The third disc finishes off the third season of the show, offering the last three episodes. We Are Not Alone has Robbie posing as an alien in order to get Earl to change his life, with naturally disastrous consequences. I was always glad that the show never over-used humans, but Charlene And Her Amazing Humans does make them feature players. The third season ends with that necessary evil known as the clip show in The Clip Show II.
We then move on to Season Four with the kids hiding from the Monster Under The Bed. You know a show may be on its last legs when it does a superhero episode, which is what happens when Earl gains powers and flies around in a costume in Earl, Don’t Be A Hero. Robbie questions the Elder’s new philosophy of “Potatoism” in The Greatest Story Ever Sold. Next, Earl finds himself Driving Miss Ethyl to her high school reunion. Earl tries suing his employer, the Wesayso Corporation, when he is injured in Earl’s Big Jackpot. Then Baby reaches hisTerrible Twos, becoming a monster on his second birthday.
Brian Henson claims that the arc of the show was always planned to include a finale that featured the end of the dinosaurs, with the creatures finally succumbing to the results of their abusing the planet for so long. So, Changing Nature finds the Sinclairs facing death as the dinosaur apocalypse approaches, thanks to the short-sightedness of Earl and his Wesayso employer. It is a dark way to end a series, but then Dinosaurs was never all that conventional.
The last disc in the set could be seen as having exclusively bonus material, as it includes all the episodes that never aired on network television. Thus, we find here seven more episodes of the aborted final season of Dinosaurs. The first of these delves into favorite territory for the writers, that of strange dinosaur rituals, as Baby is brought Into The Woods to enter into a rite of passage. Charlene develops the Scent Of A Reptile, an adolescent reptile that is, and must decide if she will give in to her apparent destiny or chart her own path. Charlene’s newfound moxie sees her wanting to become a Working Girl next, which turns Dinosaur civilization on its ear (and gets Earl into trouble with Mr. Richfield). Variations On A Theme Park is the notorious episode where Disneyland is mercilessly spoofed, as the Sinclairs find out that the new Wesaysoland park is not all it promises to be. Life In The Faust Lane sees Earl making a deal with the devil, then the Sinclair patriarch is bitterly reunited with his sister in Earl And Pearl. Finally, Barney the dinosaur is given the spoofing treatment in an episode that I heartily agree with, Georgie Must Die!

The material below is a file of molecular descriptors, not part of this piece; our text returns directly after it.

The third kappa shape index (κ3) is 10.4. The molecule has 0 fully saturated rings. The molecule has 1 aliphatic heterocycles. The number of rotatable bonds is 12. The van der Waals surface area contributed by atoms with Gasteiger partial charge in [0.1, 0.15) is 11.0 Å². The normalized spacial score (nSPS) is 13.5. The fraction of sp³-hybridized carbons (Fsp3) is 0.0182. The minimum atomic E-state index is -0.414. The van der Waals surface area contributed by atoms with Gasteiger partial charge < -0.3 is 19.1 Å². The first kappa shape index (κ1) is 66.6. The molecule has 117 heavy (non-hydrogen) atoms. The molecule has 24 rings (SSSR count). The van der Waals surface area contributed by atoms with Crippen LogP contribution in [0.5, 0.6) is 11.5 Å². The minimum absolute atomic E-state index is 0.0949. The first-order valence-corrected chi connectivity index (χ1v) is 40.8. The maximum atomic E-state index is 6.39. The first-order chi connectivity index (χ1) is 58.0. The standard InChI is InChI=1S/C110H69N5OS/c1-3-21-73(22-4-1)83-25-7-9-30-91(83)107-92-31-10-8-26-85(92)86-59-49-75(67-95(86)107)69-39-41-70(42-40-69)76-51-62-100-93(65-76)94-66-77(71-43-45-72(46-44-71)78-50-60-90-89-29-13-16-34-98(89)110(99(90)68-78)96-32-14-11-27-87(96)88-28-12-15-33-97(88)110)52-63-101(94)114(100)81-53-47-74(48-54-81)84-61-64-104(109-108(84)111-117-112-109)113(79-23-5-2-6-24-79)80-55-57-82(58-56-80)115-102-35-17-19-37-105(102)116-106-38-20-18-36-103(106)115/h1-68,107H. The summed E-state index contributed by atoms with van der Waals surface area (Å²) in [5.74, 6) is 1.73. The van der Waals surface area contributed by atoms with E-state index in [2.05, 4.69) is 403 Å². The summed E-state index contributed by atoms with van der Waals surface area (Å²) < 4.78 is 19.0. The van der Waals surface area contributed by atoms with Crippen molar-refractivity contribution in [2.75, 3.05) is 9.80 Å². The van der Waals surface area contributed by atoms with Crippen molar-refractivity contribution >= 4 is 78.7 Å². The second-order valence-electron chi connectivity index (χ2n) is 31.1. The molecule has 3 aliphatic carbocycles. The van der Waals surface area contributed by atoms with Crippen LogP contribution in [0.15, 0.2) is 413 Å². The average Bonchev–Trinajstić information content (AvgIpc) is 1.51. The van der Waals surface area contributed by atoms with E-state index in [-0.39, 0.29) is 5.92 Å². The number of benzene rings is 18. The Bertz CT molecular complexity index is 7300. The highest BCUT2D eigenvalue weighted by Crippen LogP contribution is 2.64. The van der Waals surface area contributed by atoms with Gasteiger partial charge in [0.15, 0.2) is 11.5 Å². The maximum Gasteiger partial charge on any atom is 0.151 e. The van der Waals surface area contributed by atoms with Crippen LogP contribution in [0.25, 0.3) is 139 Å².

The episodes are fairly consistent in their entertainment value, though I generally find episodes about the male characters more interesting than those about the female ones. Earl’s buffoonery, Robbie’s rebelling, and Baby’s outrageousness always seemed more interesting to me than Fran’s efforts to get a job or Charlene’s… well, anything to do with Charlene. I think the male characters were just conceived better. When looking at the merits of the final two seasons, there is little to separate the latter two seasons from the first two, with a few minor exceptions. The fog effects used on Season One never returned, lighting improved at the same time, and as time went on the directors seemed to learn how to block their shots better while accommodating all the costumes and effects. One may note that the sculpts used for the costumes saw some changes as the series progressed— Roy’s neck got thicker, and Charlene’s nose ridges became more defined. The characters do also age a bit, as Baby turns two in this set, and Charlene is noted to be fifteen by the end of the series. Generally, the quality of the show remained quite consistent, even if the novelty maybe wore off just a bit after three and a half years on the air.
By the time the series ended in summer 1994, 1993’s Jurassic Park had already revolutionized how people could see dinosaurs come to life. Not only was CGI changing creature effects forever, many of the special effects challenges seen in the productions of the Dinosaurs TV show would from now on be met with the use of computers. A show like Dinosaurs would never again be done the same way, so the show serves as a unique entity in the history of television and Jim Henson productions. The Henson company first showcased CGI in a feature in 1994’s Muppet Treasure Island, and probably their next major technical challenge on television would be on Farscape, which began in 1999. By then, Jim Henson Productions had become quite adept at matching puppetry with CGI, while continuing their tradition of telling great stories.